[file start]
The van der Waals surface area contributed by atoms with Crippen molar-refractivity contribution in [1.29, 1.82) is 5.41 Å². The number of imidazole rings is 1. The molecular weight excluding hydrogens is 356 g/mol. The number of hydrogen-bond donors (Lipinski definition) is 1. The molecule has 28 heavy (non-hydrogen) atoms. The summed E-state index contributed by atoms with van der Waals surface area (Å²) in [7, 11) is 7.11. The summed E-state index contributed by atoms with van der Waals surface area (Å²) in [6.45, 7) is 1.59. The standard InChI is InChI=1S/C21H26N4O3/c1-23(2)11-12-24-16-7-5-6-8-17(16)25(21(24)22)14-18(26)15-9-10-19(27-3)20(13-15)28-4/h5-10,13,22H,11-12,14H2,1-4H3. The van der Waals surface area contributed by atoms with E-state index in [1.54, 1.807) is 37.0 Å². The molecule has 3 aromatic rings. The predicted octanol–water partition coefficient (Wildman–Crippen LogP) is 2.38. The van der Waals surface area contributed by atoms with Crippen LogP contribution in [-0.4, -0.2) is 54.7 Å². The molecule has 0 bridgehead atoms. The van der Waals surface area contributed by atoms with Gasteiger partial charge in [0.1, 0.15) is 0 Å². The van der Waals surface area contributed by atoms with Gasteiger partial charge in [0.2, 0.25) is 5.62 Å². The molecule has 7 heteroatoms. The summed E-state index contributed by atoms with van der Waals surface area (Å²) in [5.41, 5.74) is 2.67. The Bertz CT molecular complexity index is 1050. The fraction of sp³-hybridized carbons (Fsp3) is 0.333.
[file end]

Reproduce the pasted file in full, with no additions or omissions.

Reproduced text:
The van der Waals surface area contributed by atoms with Crippen molar-refractivity contribution in [1.29, 1.82) is 5.41 Å². The number of imidazole rings is 1. The molecular weight excluding hydrogens is 356 g/mol. The number of hydrogen-bond donors (Lipinski definition) is 1. The molecule has 28 heavy (non-hydrogen) atoms. The summed E-state index contributed by atoms with van der Waals surface area (Å²) in [7, 11) is 7.11. The summed E-state index contributed by atoms with van der Waals surface area (Å²) in [6.45, 7) is 1.59. The standard InChI is InChI=1S/C21H26N4O3/c1-23(2)11-12-24-16-7-5-6-8-17(16)25(21(24)22)14-18(26)15-9-10-19(27-3)20(13-15)28-4/h5-10,13,22H,11-12,14H2,1-4H3. The van der Waals surface area contributed by atoms with E-state index in [1.54, 1.807) is 37.0 Å². The molecule has 3 aromatic rings. The predicted octanol–water partition coefficient (Wildman–Crippen LogP) is 2.38. The van der Waals surface area contributed by atoms with Crippen LogP contribution in [-0.4, -0.2) is 54.7 Å². The molecule has 0 bridgehead atoms. The van der Waals surface area contributed by atoms with Gasteiger partial charge in [0.1, 0.15) is 0 Å². The van der Waals surface area contributed by atoms with Gasteiger partial charge in [0.2, 0.25) is 5.62 Å². The molecule has 7 heteroatoms. The summed E-state index contributed by atoms with van der Waals surface area (Å²) in [5.41, 5.74) is 2.67. The Bertz CT molecular complexity index is 1050. The fraction of sp³-hybridized carbons (Fsp3) is 0.333.